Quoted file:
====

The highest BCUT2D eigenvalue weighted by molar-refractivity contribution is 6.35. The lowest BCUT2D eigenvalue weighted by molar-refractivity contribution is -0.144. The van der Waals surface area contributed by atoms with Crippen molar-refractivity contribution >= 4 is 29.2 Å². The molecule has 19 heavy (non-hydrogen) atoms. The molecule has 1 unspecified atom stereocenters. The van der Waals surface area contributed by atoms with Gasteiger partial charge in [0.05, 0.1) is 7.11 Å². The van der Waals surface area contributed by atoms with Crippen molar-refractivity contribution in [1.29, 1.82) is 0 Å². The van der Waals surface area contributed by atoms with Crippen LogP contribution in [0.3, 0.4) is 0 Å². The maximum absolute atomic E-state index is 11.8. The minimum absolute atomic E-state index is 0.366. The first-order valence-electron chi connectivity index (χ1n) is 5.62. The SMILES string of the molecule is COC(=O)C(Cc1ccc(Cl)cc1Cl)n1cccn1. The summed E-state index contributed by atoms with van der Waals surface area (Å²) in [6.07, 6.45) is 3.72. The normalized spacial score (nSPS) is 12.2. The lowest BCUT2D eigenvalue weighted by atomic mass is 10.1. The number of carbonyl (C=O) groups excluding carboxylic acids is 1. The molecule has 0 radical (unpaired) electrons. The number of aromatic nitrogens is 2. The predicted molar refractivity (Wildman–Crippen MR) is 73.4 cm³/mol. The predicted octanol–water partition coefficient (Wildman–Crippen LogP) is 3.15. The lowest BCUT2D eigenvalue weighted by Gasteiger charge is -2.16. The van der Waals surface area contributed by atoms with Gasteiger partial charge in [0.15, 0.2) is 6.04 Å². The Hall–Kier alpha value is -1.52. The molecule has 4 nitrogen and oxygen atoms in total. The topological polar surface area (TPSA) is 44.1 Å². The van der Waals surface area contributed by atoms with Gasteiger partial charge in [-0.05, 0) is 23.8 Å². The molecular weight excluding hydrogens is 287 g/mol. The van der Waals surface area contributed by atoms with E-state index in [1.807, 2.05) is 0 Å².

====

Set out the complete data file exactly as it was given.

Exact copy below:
The highest BCUT2D eigenvalue weighted by molar-refractivity contribution is 6.35. The lowest BCUT2D eigenvalue weighted by molar-refractivity contribution is -0.144. The van der Waals surface area contributed by atoms with Crippen molar-refractivity contribution >= 4 is 29.2 Å². The molecule has 19 heavy (non-hydrogen) atoms. The molecule has 1 unspecified atom stereocenters. The van der Waals surface area contributed by atoms with Gasteiger partial charge in [0.05, 0.1) is 7.11 Å². The van der Waals surface area contributed by atoms with Crippen molar-refractivity contribution in [1.29, 1.82) is 0 Å². The van der Waals surface area contributed by atoms with Crippen LogP contribution in [0.3, 0.4) is 0 Å². The maximum absolute atomic E-state index is 11.8. The minimum absolute atomic E-state index is 0.366. The first-order valence-electron chi connectivity index (χ1n) is 5.62. The SMILES string of the molecule is COC(=O)C(Cc1ccc(Cl)cc1Cl)n1cccn1. The summed E-state index contributed by atoms with van der Waals surface area (Å²) in [6.07, 6.45) is 3.72. The normalized spacial score (nSPS) is 12.2. The lowest BCUT2D eigenvalue weighted by atomic mass is 10.1. The number of carbonyl (C=O) groups excluding carboxylic acids is 1. The molecule has 0 radical (unpaired) electrons. The number of aromatic nitrogens is 2. The predicted molar refractivity (Wildman–Crippen MR) is 73.4 cm³/mol. The predicted octanol–water partition coefficient (Wildman–Crippen LogP) is 3.15. The lowest BCUT2D eigenvalue weighted by Gasteiger charge is -2.16. The van der Waals surface area contributed by atoms with Gasteiger partial charge in [0.15, 0.2) is 6.04 Å². The Hall–Kier alpha value is -1.52. The molecule has 4 nitrogen and oxygen atoms in total. The topological polar surface area (TPSA) is 44.1 Å². The van der Waals surface area contributed by atoms with Gasteiger partial charge in [-0.05, 0) is 23.8 Å². The molecular weight excluding hydrogens is 287 g/mol. The van der Waals surface area contributed by atoms with E-state index in [1.807, 2.05) is 0 Å².